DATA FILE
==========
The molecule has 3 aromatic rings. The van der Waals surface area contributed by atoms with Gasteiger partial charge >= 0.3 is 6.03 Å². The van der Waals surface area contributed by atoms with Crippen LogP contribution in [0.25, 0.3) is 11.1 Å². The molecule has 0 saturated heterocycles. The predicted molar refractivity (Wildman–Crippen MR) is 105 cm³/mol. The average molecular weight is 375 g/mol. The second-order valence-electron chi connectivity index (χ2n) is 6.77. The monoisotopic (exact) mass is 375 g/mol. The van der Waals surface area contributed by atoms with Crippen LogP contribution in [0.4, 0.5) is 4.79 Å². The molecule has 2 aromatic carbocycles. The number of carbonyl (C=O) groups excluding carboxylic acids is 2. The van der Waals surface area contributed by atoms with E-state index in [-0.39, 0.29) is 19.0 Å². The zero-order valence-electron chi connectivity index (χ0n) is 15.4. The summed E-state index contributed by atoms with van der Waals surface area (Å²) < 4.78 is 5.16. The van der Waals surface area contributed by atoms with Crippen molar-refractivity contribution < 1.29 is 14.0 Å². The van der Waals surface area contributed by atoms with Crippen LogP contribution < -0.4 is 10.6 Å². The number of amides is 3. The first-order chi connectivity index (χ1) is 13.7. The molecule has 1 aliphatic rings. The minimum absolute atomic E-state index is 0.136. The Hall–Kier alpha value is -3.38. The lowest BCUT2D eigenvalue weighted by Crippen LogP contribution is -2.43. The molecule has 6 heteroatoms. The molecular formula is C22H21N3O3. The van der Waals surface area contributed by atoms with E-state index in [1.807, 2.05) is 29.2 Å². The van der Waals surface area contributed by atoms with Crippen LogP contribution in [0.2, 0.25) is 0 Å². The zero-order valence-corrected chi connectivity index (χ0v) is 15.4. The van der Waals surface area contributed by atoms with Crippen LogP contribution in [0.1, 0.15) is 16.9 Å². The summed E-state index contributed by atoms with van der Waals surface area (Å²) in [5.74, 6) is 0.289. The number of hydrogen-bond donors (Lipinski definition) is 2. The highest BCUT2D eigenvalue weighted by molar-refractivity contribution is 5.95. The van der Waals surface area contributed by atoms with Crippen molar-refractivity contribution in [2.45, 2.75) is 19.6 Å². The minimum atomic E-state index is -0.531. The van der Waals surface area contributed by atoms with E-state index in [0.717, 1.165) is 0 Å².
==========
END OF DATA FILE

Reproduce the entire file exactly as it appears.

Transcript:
The molecule has 3 aromatic rings. The van der Waals surface area contributed by atoms with Gasteiger partial charge >= 0.3 is 6.03 Å². The van der Waals surface area contributed by atoms with Crippen LogP contribution in [0.25, 0.3) is 11.1 Å². The molecule has 0 saturated heterocycles. The predicted molar refractivity (Wildman–Crippen MR) is 105 cm³/mol. The average molecular weight is 375 g/mol. The second-order valence-electron chi connectivity index (χ2n) is 6.77. The monoisotopic (exact) mass is 375 g/mol. The van der Waals surface area contributed by atoms with Crippen LogP contribution in [0.4, 0.5) is 4.79 Å². The molecule has 2 aromatic carbocycles. The number of carbonyl (C=O) groups excluding carboxylic acids is 2. The van der Waals surface area contributed by atoms with E-state index in [-0.39, 0.29) is 19.0 Å². The zero-order valence-electron chi connectivity index (χ0n) is 15.4. The summed E-state index contributed by atoms with van der Waals surface area (Å²) < 4.78 is 5.16. The van der Waals surface area contributed by atoms with Crippen molar-refractivity contribution < 1.29 is 14.0 Å². The van der Waals surface area contributed by atoms with Crippen LogP contribution < -0.4 is 10.6 Å². The number of amides is 3. The first-order chi connectivity index (χ1) is 13.7. The molecule has 1 aliphatic rings. The minimum absolute atomic E-state index is 0.136. The Hall–Kier alpha value is -3.38. The lowest BCUT2D eigenvalue weighted by Crippen LogP contribution is -2.43. The molecule has 6 heteroatoms. The molecular formula is C22H21N3O3. The van der Waals surface area contributed by atoms with E-state index in [1.807, 2.05) is 29.2 Å². The van der Waals surface area contributed by atoms with Crippen LogP contribution in [0.2, 0.25) is 0 Å². The zero-order valence-corrected chi connectivity index (χ0v) is 15.4. The van der Waals surface area contributed by atoms with Crippen LogP contribution in [0.1, 0.15) is 16.9 Å². The summed E-state index contributed by atoms with van der Waals surface area (Å²) in [5.74, 6) is 0.289. The number of hydrogen-bond donors (Lipinski definition) is 2. The highest BCUT2D eigenvalue weighted by molar-refractivity contribution is 5.95. The van der Waals surface area contributed by atoms with Crippen molar-refractivity contribution in [2.45, 2.75) is 19.6 Å². The minimum atomic E-state index is -0.531. The van der Waals surface area contributed by atoms with E-state index in [0.717, 1.165) is 0 Å².